In addition to affecting rest:activity and feeding:fasting rhythms, adult-specific SIFa+ cell manipulations also resulted in high lethality, particularly in the case of adult-specific neuronal silencing. This suggests that SIFa+ cells perform some necessary function in the adult animal, though it seems that SIFa peptide itself is dispensable for survival, as mutants eclose at expected Mendelian ratios. Intriguingly, we found that a substantial number of flies eclosed from genetic crosses that result in SIFa+ cell ablation during developmental stages due to expression of the apoptotic gene reaper. The lack of a lethality phenotype in SIFa+ ablated flies is perhaps due to compensatory changes in these flies that are not present following adult-specific manipulations. It is unclear whether the lethality phenotype is related to alterations in feeding behavior following SIFa+ cell manipulations, or whether other, yet unidentified contributions of SIFa+ cells are responsible, but as there is little evidence for SIFa expression in cells outside of the PI, it is likely that the phenotype stems from dysregulation of these cells.

Together with previous findings, the current results add to a growing understanding of the PI in the control of circadian outputs. The PI is situated in a region of the Drosophila brain that is near the axon terminals of multiple groups of core clock cells [48], and previous work has shown anatomical and functional connections between clock cells and multiple PI populations, including those expressing DH44, SIFa and DILPs [12,16,17]. These clock cell inputs could allow PI cells, which lack molecular clocks, to transmit circadian information to downstream output regions. Interestingly, the PI cell populations appear to differentially contribute to circadian outputs. As detailed above, DH44+ cells selectively regulate rest:activity rhythms while SIFa+ cells contribute to both rest:activity and feeding:fasting rhythms. DILP+ PI cells contribute to neither behavioral rhythm but instead have been shown to modulate circadian gene expression in the fat body [17]. These results support the hypothesis that the PI is a circadian output hub that channels core clock input into anatomically distinct output pathways to coordinately regulate different circadian outputs.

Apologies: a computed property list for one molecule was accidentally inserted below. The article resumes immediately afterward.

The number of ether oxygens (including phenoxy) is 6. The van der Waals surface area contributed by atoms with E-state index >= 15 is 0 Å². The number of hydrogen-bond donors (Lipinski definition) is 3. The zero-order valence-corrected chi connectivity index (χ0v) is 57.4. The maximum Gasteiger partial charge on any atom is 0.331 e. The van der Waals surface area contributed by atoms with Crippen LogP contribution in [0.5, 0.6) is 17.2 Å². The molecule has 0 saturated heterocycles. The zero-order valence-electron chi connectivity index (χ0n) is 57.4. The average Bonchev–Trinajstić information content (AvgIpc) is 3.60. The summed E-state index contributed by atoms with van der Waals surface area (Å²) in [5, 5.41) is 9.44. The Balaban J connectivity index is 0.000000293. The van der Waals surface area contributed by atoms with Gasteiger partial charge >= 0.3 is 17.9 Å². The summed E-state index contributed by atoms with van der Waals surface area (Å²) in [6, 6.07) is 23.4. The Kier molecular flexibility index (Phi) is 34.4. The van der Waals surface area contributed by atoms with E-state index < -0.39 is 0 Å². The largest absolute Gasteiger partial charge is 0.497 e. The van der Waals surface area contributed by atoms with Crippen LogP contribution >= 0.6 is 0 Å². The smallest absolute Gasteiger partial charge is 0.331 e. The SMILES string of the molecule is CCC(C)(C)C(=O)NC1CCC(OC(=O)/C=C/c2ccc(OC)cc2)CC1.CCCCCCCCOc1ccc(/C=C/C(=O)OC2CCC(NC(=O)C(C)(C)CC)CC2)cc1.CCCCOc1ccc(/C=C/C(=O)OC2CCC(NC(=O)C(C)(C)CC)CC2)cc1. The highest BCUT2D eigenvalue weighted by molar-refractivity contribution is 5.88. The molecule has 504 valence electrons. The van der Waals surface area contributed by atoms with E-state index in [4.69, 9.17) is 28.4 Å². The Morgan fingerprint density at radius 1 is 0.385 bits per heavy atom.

Though we found no effect of DILP+ cell manipulations on feeding:fasting rhythms, we did observe changes in overall food intake following IPC activation in two independent assays, which is consistent with a homeostatic role for these cells. The IPCs receive feedback from a range of circulating peptides and are also indirectly targeted by satiety signals secreted from the fat body [49,50] integrating information regarding the nutritional status of a fly as one component of the intricate regulation of energy homeostasis [38]. DILP+ neurons have also recently been shown to play a role in nutrient sensing in female flies, contributing to the modulation of reproductive dormancy by affecting overall feeding and maintaining females in a metabolically active state [51]. Generally, IPC neuronal activity is regulated by feeding status, as the cells are more active in the fed versus starved state [52], which likely results in increased DILP secretion in fed flies [53]. In turn, insulin/IGF signaling (IIS) is an integral regulator of growth and development and affects a range of physiological attributes including metabolism, reproduction, stress response, and aging [54].